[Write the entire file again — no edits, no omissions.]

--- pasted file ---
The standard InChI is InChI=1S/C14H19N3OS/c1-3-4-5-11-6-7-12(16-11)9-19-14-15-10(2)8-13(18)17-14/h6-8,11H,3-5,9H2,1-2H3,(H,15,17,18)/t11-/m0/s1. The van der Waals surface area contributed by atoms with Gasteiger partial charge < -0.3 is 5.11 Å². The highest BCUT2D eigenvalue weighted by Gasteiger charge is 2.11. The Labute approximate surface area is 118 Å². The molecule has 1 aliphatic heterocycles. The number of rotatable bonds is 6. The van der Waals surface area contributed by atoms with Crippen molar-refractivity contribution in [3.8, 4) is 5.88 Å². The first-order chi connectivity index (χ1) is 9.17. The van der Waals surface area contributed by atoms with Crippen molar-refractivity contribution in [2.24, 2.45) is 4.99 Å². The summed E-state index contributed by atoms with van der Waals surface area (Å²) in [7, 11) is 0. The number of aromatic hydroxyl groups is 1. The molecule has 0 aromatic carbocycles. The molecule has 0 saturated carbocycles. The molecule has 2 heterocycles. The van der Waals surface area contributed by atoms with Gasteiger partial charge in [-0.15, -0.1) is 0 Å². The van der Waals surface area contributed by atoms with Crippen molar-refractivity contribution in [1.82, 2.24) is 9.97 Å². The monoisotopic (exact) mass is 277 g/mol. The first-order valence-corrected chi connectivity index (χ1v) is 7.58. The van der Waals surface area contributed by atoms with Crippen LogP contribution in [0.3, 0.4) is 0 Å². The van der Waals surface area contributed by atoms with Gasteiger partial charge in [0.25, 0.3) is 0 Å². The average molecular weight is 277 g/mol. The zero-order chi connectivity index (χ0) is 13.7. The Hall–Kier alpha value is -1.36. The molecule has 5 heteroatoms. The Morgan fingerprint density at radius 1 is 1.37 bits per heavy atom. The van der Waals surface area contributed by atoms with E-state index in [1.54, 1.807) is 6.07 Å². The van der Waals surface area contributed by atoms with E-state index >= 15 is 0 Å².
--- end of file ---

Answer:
The standard InChI is InChI=1S/C14H19N3OS/c1-3-4-5-11-6-7-12(16-11)9-19-14-15-10(2)8-13(18)17-14/h6-8,11H,3-5,9H2,1-2H3,(H,15,17,18)/t11-/m0/s1. The van der Waals surface area contributed by atoms with Gasteiger partial charge < -0.3 is 5.11 Å². The highest BCUT2D eigenvalue weighted by Gasteiger charge is 2.11. The Labute approximate surface area is 118 Å². The molecule has 1 aliphatic heterocycles. The number of rotatable bonds is 6. The van der Waals surface area contributed by atoms with Crippen molar-refractivity contribution in [3.8, 4) is 5.88 Å². The first-order chi connectivity index (χ1) is 9.17. The van der Waals surface area contributed by atoms with Crippen molar-refractivity contribution in [2.24, 2.45) is 4.99 Å². The summed E-state index contributed by atoms with van der Waals surface area (Å²) in [7, 11) is 0. The number of aromatic hydroxyl groups is 1. The molecule has 0 aromatic carbocycles. The molecule has 0 saturated carbocycles. The molecule has 2 heterocycles. The van der Waals surface area contributed by atoms with Gasteiger partial charge in [-0.15, -0.1) is 0 Å². The van der Waals surface area contributed by atoms with Crippen molar-refractivity contribution in [1.82, 2.24) is 9.97 Å². The monoisotopic (exact) mass is 277 g/mol. The first-order valence-corrected chi connectivity index (χ1v) is 7.58. The van der Waals surface area contributed by atoms with Crippen LogP contribution in [0.3, 0.4) is 0 Å². The van der Waals surface area contributed by atoms with Gasteiger partial charge in [0.25, 0.3) is 0 Å². The average molecular weight is 277 g/mol. The zero-order chi connectivity index (χ0) is 13.7. The Hall–Kier alpha value is -1.36. The molecule has 5 heteroatoms. The Morgan fingerprint density at radius 1 is 1.37 bits per heavy atom. The van der Waals surface area contributed by atoms with E-state index in [1.54, 1.807) is 6.07 Å². The van der Waals surface area contributed by atoms with E-state index >= 15 is 0 Å².